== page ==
As a grad school student, nay MBA candidate, a huge proportion of my time revolves around not only training for future work (much of my yet unearned money as well), but also around THINKING about work. Trying to figure out how it all fits together, meaning of life, mission, goals, lifestyle, money, networking, keeping up to date, qualifications, etc. Though many professionals spend 12 hours a day working, I would daresay that on many days, i spend just as much if not more mental energy on school work, various career related events and seminars, and jus THINKING about my career all the time. This really can’t be healthy.
I think some of us (I’m talking about me here) sell ourselves the lie that we have to find happiness at work. That work is one of the few worthy endeavors of human kind, and we should like working and like our work and be devoted to it, all the more so if single and childless. When you think of work as the main source of meaning and fulfillment in life, it does get blown out of proportion inded. Especially when so much ego is tied up in your job and career prospects, and money is the ultimate American scoreboard. It’s the protestant work ethic (even though I’m Catholic) plus “live your passion” plus make money plus post-recession generation dilemma. Maybe it’s just an age old dilemma, but I don’t think so. I think in the past people were just happy to have enough money and not hate their jobs. Well, some people anyway. My parents, at least, didn’t need to be fast track stars to feel fulfilled or worthy. Work is such a tricky, weighty subject, and our perspections of it are certainly influenced by our environment and upbringing. Ambition is a quality society highly encourages, but the question remains, Ambitious to do what? And WHY? And once this questioning hits, the confusion over work reaches an even greater level.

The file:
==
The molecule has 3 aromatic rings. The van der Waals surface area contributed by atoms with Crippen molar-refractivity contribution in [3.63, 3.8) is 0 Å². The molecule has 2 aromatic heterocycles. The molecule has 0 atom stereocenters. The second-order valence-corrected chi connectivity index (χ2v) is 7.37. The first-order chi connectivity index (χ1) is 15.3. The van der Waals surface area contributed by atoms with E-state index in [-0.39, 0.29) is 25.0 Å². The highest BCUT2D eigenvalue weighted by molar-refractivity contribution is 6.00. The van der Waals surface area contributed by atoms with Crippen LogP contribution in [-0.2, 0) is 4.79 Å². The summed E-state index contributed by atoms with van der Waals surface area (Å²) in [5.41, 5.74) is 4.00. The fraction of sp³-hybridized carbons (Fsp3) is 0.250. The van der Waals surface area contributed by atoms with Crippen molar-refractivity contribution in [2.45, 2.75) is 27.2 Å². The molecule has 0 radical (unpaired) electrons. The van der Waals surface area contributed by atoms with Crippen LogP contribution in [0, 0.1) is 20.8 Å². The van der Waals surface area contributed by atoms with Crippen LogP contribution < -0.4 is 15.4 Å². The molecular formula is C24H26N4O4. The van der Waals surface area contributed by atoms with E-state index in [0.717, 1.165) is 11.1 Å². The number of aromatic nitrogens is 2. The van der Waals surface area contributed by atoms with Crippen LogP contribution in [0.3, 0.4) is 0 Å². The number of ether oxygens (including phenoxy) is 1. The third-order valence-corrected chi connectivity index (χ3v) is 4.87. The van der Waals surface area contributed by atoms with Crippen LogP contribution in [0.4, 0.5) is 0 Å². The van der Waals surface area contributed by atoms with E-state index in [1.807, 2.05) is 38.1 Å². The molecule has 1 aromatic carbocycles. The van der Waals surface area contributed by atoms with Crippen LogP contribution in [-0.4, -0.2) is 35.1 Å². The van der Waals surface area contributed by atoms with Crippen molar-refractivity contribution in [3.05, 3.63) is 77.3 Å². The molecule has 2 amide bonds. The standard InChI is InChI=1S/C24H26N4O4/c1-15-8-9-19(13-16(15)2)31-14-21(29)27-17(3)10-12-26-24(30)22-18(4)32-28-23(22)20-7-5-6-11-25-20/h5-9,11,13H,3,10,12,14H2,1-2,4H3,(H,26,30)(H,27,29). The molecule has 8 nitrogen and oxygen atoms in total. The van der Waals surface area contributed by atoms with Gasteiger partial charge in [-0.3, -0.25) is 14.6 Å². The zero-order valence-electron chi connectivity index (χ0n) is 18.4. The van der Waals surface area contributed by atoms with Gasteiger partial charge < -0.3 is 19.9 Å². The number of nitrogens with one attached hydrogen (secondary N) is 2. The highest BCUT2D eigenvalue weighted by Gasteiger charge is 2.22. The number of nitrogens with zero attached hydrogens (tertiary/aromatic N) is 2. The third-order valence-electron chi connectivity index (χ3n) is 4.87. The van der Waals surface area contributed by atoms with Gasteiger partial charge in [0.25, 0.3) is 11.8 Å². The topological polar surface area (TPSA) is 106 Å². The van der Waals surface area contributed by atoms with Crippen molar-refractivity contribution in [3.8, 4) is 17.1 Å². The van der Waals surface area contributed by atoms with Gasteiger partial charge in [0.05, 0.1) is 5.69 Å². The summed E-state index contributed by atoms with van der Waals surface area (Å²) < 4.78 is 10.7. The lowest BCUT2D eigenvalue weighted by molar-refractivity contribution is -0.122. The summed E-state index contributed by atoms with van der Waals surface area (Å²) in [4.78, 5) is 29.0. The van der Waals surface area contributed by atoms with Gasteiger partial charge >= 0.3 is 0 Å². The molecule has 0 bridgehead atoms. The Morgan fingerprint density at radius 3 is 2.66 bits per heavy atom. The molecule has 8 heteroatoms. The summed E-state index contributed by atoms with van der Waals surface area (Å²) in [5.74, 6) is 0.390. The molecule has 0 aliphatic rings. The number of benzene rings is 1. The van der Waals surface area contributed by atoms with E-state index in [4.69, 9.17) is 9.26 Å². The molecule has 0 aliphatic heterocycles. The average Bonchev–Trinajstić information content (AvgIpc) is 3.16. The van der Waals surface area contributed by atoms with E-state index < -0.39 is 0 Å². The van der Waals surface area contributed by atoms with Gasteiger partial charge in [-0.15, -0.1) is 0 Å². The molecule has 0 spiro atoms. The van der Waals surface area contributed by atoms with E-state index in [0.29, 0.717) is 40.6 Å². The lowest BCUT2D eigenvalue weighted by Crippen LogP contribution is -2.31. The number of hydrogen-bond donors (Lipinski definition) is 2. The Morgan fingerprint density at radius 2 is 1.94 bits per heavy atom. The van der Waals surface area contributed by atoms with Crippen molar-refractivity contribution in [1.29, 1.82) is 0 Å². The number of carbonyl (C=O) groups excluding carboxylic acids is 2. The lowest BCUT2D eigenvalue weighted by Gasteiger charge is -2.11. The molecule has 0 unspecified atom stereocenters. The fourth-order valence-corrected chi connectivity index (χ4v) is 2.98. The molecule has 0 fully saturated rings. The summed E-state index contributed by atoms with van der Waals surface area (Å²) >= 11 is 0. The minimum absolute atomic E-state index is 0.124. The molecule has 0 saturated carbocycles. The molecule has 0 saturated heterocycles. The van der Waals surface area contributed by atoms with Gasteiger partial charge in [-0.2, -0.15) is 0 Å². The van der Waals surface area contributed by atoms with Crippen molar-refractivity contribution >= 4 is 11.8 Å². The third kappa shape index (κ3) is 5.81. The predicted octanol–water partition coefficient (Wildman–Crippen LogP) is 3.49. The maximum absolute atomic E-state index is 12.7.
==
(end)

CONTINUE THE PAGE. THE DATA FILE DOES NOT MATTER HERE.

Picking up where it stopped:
Existential questioning about work is tiring. And largely irrelevant, at leaast compared to actually taking concrete steps towards your goals. And you know, the tombstone test. How many tombstones read: “He was a hard worker” “She went to Harvard” “She was a CEO” or even “She worked for Save the Whales”? Is that how you want to be remembered, or what you want to be remembered for?
Today, I went to the French Pantheon. Interred there are great luminaries, patriots, statesman and military men. Diderot, Voltaire, Rousseau, Dumas to name a few.
I was kind of horrified at the cult of great men in France. They are but men after all. Napoleon’s Tomb at Les Invalides is Though of course we in America have our Lincoln Memorial and such, I find the fact that a men in such recent memory, well after the Declaration des droits de l’homme and quite a long time after the age of the pharoahs thought to be living gods, are so worshipped to be slightly off-putting. Fanfare to the Common Man notwithstanding, I think the fact that I don’t know where Washington and all our Founding Fathers are buried, that is to say, probably in their respective family plots, much more dignfied. Inspiring humility in comparison- their deeds certainly live on even if people aren’t taking pictures of their tombs. Even if I ever do anything so great, I don’t think I would want to be put on display like that in my final rest.
Thanks, mortality, for putting it all into perspective. There’s a big difference between humility and accepting mediocrity, and I don’t think there’s anything wrong with aspiring to be great and putting in all the elbow grease to get there. That said, maybe we can focus on doing our life’s work a day at a time; a penny in a beggar’s cup, smiling at a child who crosses your path, doing the best you can on this step of the journey.